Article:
Diabetes Self-Management Articles

These articles cover a wide range of subjects, from the most basic aspects of diabetes care to the nitty-gritty specifics.

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Navigating Your Way to Optimal Health

by Laura Hieronymus, M.S.Ed., A.P.R.N., B.C.-A.D.M., C.D.E., and Gregory Hood, M.D.

Diabetes care

A complete medical evaluation is necessary to diagnose the type of diabetes a person has, to determine whether complications of diabetes are already present at diagnosis, and to decide on treatment methods and a plan for ongoing diabetes care. If you have a history of diabetes and are visiting a physician for the first time, you should have a complete physical exam as well as a discussion about your current blood glucose control, the presence of any diabetes complications, and your ongoing diabetes care needs. (For a list of features that should be checked by your health-care provider, see “Monitoring for Control and Complications.”)

The best care for diabetes management involves a team approach. Typical team members include (but aren’t necessarily limited to) physicians (whose coproviders may include nurse practitioners or physician assistants), nurses, dietitians, pharmacists, and mental health professionals, all of whom should have experience working with people with diabetes. It’s best if your team members can work together to offer you the most up-to-date diabetes management plan possible.

Blood glucose control

The primary goal of diabetes management is optimal blood glucose control, since the complications of diabetes are directly linked to high blood glucose levels. Learning how to monitor your blood glucose levels and learning what the results mean are therefore essential parts of your diabetes treatment plan. Self-monitoring of blood glucose helps you and your diabetes care team evaluate your overall blood glucose control and review the trends and patterns of your blood glucose levels during the course of the day.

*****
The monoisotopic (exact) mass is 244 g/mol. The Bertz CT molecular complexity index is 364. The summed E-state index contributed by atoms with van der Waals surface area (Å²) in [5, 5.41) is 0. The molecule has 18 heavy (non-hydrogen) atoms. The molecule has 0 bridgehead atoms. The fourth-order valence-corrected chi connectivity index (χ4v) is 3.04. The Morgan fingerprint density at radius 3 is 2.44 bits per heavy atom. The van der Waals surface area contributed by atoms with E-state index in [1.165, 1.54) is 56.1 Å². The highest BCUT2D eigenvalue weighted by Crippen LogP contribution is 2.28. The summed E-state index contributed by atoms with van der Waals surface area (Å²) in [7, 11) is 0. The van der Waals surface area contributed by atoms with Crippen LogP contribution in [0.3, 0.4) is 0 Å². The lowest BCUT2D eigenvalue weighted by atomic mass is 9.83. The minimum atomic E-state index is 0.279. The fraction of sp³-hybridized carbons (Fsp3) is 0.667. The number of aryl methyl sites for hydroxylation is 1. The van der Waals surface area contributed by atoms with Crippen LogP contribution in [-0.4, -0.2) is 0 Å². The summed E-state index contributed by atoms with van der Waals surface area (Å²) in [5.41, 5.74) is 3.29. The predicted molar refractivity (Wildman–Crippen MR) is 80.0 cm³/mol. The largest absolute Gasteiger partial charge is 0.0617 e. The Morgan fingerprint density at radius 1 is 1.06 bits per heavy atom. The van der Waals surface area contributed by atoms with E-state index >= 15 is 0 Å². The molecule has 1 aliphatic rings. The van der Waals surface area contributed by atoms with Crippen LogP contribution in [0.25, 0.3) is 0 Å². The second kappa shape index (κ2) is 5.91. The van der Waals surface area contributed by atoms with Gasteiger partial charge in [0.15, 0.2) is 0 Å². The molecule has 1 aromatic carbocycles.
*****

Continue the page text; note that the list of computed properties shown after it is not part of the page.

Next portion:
General recommendations for how often you should monitor may vary with the type of diabetes you have, your treatment plan, and the extent to which your health insurance plan will reimburse you for monitoring supplies. Insulin users, especially those who take insulin multiple times a day, should monitor their blood glucose levels three times or more daily. People with Type 2 diabetes who use insulin less frequently, use other diabetes medicines, or manage their diabetes with meal-planning and physical activity alone should monitor their blood glucose levels as recommended by their diabetes care team to keep tabs on their level of blood glucose control. (To get a sense of what you’re aiming for, see “Blood Glucose Targets.”)

If you are meeting your blood glucose target levels, you should have a glycosylated hemoglobin (HbA1c) test at least twice a year. The HbA1c test is a blood test that gives a measure of your diabetes control over the preceding two to three months. If you have had a recent change in your diabetes treatment plan, or if your blood glucose levels are regularly outside of the recommended ranges, you should have an HbA1c test every three months. (To see how HbA1c test results correlate with blood glucose monitoring results, see “What Does My HbA1c Mean?”)

Tools for management

When it comes to diabetes self-management, knowledge is the best tool you can have. Knowing the steps you can take and the contingencies you should plan for will help keep you healthy and keep the sailing smooth.

Nutrition. When you have diabetes, it is important to understand the relationship between food and blood glucose control. All people with diabetes should see a registered dietitian, preferably one with expertise in diabetes. You and your dietitian should discuss and customize a meal plan for you, taking your health and your personal goals into consideration. Your dietitian can show you how to monitor the effects of the foods you eat on your blood glucose levels.

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Also in this article:
Monitoring for Control and Complications
Symptoms of Diabetes



More articles on Diabetes Basics



Statements and opinions expressed on this Web site are those of the authors and not necessarily those of the publishers or advertisers. The information provided on this Web site should not be construed as medical instruction. Consult appropriate health-care professionals before taking action based on this information.



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